• Work hard. You’ll achieve more.
  • Work hard. You’ll earn more.
  • Work hard. You’ll be happier.

Phooey. You probably grew up hearing one of these maxims, but living by them often comes at a cost.

Yes, hard work gets you noticed—usually. And if workplace politics don’t interfere, you may achieve promotions and achievement. And if working hard gets you noticed in the right way, it can translate into earning more. The world’s assumption is that, if you achieve prestige and earn more money, you will naturally be happier.

So if all that holds true—notice I said if—then working harder means you will achieve even more, earn even more, and finally, be even happier.

And to all that I say phooey.

Of course, people wouldn’t pay attention to these ideas if they didn’t work for some people. Many adults do work hard and achieve, becoming highly successful in their fields and their bank accounts, and they push their kids to do the same. Study hard, write the essays, jump through the hoops in order to get into the right school. Parents aren’t just pushing their kids this way in order to get into a prestigious college; they’re pushing them this way to get into the right high school and even the right middle school.

Think that’s going too far? According to Daniel Markovits in The Atlantic, wealthy parents in some cities are jumping through the same hoops of essays and interviews to get their children in the right kindergarten ! I think my parents were happy I went to a kindergarten where at least we were discouraged from eating glue.

Parents are grilling their kids to work, achieve, work, achieve, work, achieve … but to what end?

Let me back up my rant and say there is a place for hard work. I grew up with the age-old Puritan work ethic. I even like to work; there is a sense of satisfaction in working hard and doing good work. But work should not be done at the expense of everything else in our lives.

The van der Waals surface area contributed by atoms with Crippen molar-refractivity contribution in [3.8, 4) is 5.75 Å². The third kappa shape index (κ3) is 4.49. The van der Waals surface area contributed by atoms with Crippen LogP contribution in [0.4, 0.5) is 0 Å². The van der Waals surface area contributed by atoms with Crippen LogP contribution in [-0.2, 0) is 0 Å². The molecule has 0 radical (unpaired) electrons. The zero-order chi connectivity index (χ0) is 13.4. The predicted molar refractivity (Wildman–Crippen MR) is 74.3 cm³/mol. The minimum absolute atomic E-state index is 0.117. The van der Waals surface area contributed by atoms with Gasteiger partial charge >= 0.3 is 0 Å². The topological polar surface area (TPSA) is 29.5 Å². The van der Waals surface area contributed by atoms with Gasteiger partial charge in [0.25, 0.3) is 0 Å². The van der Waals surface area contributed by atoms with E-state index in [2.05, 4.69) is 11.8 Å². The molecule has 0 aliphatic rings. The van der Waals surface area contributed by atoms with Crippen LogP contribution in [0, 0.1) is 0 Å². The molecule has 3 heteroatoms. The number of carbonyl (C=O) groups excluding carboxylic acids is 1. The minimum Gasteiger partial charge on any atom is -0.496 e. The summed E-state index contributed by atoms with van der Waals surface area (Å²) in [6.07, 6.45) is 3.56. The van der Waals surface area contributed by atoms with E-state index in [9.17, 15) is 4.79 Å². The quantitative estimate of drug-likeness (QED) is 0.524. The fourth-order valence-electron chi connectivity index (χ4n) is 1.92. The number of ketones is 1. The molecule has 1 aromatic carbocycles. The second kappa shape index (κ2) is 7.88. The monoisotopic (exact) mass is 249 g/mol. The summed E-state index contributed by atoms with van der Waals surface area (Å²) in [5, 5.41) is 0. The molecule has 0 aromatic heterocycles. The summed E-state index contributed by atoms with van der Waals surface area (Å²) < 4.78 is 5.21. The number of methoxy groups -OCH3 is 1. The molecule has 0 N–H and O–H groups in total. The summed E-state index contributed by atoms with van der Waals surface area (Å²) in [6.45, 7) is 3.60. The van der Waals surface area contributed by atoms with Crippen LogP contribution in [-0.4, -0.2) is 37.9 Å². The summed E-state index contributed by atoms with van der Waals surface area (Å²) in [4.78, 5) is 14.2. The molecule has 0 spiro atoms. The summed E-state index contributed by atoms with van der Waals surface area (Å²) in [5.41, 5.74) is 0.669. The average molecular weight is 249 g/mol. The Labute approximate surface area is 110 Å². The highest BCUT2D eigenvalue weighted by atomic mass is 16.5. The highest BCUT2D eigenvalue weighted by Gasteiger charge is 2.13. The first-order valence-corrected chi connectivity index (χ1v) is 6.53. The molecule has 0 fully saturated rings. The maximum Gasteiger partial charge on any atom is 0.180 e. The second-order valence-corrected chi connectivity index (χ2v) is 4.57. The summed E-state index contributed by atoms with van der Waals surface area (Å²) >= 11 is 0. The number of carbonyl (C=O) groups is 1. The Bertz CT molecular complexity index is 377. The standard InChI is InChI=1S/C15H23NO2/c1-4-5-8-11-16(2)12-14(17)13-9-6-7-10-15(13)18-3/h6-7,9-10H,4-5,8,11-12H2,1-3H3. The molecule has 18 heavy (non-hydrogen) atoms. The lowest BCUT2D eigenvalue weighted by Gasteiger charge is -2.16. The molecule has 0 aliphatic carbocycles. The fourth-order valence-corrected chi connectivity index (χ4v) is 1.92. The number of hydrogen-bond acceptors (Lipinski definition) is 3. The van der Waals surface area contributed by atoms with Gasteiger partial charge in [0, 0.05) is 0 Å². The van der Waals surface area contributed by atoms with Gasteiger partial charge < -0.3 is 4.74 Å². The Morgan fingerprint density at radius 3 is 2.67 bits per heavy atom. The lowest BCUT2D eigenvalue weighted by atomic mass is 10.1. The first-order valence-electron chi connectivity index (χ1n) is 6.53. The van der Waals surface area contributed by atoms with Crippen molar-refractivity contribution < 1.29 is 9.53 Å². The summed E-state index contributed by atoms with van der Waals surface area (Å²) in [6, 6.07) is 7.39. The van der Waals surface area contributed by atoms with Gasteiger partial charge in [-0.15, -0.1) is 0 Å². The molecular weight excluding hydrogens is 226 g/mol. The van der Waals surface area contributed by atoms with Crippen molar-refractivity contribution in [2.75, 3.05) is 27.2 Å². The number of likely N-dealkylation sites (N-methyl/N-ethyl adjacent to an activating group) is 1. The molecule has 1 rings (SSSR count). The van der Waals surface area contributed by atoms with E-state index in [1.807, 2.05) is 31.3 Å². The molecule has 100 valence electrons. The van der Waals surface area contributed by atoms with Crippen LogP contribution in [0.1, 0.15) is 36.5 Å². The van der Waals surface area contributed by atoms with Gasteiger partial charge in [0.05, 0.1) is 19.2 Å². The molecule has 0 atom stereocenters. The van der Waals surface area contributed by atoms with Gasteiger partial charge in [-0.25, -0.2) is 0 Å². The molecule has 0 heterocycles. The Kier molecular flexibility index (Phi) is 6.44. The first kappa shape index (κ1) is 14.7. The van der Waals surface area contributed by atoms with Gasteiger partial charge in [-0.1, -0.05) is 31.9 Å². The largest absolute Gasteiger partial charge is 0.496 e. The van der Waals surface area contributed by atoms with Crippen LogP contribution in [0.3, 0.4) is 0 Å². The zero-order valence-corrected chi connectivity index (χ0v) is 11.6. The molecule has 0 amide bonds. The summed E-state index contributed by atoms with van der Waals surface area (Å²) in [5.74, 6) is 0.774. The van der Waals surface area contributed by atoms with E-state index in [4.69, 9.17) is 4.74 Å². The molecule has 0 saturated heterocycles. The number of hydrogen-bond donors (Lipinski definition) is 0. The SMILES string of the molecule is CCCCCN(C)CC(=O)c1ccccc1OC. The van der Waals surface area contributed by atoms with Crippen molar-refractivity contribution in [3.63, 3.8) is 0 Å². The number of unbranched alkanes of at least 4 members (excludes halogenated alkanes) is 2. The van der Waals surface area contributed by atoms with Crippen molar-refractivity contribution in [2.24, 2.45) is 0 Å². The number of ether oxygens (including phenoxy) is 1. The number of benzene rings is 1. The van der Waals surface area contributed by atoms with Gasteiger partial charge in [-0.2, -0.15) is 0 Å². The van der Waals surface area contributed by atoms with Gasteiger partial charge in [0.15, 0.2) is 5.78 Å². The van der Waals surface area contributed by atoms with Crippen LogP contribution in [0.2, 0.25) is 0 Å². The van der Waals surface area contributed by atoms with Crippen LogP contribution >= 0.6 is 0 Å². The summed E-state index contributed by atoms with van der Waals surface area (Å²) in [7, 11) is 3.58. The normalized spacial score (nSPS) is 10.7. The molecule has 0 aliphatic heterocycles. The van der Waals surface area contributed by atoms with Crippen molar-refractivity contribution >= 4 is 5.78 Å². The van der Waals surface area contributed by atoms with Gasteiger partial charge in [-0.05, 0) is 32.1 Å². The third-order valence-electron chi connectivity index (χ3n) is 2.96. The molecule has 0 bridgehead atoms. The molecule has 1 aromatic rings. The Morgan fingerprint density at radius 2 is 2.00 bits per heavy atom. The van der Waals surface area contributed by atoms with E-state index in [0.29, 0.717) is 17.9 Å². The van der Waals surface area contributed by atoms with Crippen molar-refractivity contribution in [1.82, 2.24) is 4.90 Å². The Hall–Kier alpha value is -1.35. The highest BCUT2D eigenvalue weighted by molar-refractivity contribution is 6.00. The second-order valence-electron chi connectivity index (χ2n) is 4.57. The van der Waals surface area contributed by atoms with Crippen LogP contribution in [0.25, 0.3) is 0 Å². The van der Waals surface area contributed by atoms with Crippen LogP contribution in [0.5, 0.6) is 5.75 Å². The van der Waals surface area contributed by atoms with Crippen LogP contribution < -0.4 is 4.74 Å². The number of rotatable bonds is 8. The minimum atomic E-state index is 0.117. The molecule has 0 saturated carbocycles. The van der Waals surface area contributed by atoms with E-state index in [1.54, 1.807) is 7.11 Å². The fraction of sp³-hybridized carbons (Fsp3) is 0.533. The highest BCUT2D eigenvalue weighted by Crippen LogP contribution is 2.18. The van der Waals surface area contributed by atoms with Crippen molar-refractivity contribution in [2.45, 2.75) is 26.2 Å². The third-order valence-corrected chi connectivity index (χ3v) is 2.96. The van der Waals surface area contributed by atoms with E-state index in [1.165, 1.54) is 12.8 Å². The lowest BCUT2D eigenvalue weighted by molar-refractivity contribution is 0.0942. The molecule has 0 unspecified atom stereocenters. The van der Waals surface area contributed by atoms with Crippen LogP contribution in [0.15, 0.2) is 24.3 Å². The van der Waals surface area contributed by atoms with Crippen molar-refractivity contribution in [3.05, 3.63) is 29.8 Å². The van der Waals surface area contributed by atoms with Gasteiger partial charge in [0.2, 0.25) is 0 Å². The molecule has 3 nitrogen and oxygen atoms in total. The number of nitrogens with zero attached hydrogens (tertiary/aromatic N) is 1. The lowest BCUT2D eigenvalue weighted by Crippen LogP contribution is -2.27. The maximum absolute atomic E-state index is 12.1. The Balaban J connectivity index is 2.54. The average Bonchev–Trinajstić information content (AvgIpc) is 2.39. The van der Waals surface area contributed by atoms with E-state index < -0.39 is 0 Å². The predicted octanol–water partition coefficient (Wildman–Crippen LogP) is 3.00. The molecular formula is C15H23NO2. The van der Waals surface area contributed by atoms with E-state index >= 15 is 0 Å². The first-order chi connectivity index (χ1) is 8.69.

Many who have fallen for the myth of hard work are seeing it for what it is. In The Time Divide, Jacobs and Gerson encountered what they described as “a time famine.” Because of their work, people are not saving any time for other pursuits, and they are starving their relationships with spouses, children, and friends.

God calls us to work—and we should be motivated to work hard in order to honor Him and give Him our best—but God also calls us also to rest. Rest is not a time-waster; it is a gift from God.

No one can outdo God in working hard. He created the universe and the estimated 8.7 million different species of animals and living organisms in six days. But then He stopped—and rested!

I have found I am more productive—far more productive—when I take a day of rest. It just seems logical that if I worked seven full days, I’d get more done. That’s just not true. God wired me to rest. And when I live as He designed, life is richer, fuller, and more productive.

God designed you the same way. Isn’t it time you stopped starving yourself in how you use your time? Embrace the gift God has given you. Rest.

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This post supports the study “A Slower Pace” in Bible Studies for Life.